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Missouri Valley football further cements relationship with ESPN3

FARGO -- While the major college football conferences are figuring out how many millions each school will receive from television rights, the Missouri Valley Football Conference is going down another road when it comes to airing games. The league...

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Chris Fowler and former NDSU quarterback Brock Jensen point to the cameras during the final segment of the broadcast of ESPN College GameDay on Sept. 13, 2014, in Fargo. (FNS Photo by David Samson)

FARGO -- While the major college football conferences are figuring out how many millions each school will receive from television rights, the Missouri Valley Football Conference is going down another road when it comes to airing games. The league is betting the future of internet streaming is now.

More than 50 games played by a Valley member this fall will be available on ESPN3, the online streaming service that is now accessible almost anywhere there is a TV with an internet connection and smartphones, laptops or tablets. It appears those days of ESPN3 ambiguity are starting to come into focus with viewers.

"In the early days we were trying to educate people on where to find it and what it was," said Mike Kern, the associate commissioner for Missouri Valley football. "Now everybody knows what ESPN3 is."

The league does not benefit financially from the agreement and certainly it's a far cry from say, the Big Ten Conference, which accumulated about $250 million from various media sources in 2014, according to figures compiled by the Cedar Rapids (Iowa) Gazette newspaper. It's more about exposure for the Valley.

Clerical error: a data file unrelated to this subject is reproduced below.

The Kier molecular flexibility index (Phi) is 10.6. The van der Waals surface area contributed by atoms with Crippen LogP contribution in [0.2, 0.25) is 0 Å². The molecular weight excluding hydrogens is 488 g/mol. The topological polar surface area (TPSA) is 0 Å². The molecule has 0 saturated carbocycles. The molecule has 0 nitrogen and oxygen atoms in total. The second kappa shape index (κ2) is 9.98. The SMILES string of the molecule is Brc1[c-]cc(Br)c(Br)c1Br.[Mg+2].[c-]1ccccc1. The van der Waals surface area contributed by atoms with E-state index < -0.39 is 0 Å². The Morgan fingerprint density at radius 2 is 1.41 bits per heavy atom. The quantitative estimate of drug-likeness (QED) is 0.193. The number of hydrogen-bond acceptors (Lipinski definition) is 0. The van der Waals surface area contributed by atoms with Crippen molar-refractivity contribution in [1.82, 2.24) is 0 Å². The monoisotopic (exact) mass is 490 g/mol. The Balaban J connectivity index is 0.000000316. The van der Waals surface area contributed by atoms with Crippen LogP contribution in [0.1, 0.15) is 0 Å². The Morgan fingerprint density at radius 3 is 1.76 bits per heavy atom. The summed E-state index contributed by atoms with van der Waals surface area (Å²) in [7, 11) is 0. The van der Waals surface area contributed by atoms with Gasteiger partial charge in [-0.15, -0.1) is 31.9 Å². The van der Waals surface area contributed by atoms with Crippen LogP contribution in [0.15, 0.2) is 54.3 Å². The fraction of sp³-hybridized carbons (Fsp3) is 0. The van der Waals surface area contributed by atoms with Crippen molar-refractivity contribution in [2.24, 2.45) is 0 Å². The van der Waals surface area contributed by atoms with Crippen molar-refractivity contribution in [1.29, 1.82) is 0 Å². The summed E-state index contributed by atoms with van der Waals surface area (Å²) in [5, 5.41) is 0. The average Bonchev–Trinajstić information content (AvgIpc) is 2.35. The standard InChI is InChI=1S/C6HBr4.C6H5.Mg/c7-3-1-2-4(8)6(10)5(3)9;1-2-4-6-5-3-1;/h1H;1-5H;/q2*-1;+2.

"Exposure is what we're shooting for," Kern said. "I think our coaches will tell you the importance of reaching potential recruits and being on the same network for everything. You can tell everybody every one of your games will be on ESPN3 all year, and the fan base is now educated enough to find it."

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North Dakota State will have nine games on ESPN3 with the Aug. 27 opener against Charleston Southern on ESPN. The Iowa game will be televised by the Big Ten Network.

In addition, the league is partnering with ESPN3 to produce eight conference games as part of its 2016 Game of the Week package. The Valley previously partnered with Mediacom.

"It's the most far-reaching package we've had thus far and the numbers are pretty good in terms of viewership," Kern said. "It helps to have the playoffs on a network where people are accustomed to our content."

All 2015 FCS playoff games were either on ESPN3, ESPN2 or the main network. The Montana at NDSU second-round game was the most-viewed FCS game of the season, Kern said. An attempt to reach ESPN to get those figures was immediately unsuccessful.

A byproduct of all 10 Valley schools being video-equipped is instant replay, which will be utilized for all 40 league games for the first time. The conference approved it two years ago but gave a few members some time to install the necessary infrastructure like the right kind of cables. South Dakota State, for instance, didn't have the capability because it was in the process of building a new stadium.

"There were games we had it and games we didn't have it and you noticed when it wasn't there," Kern said. "We need to be the leader not only on the field, but in technology."

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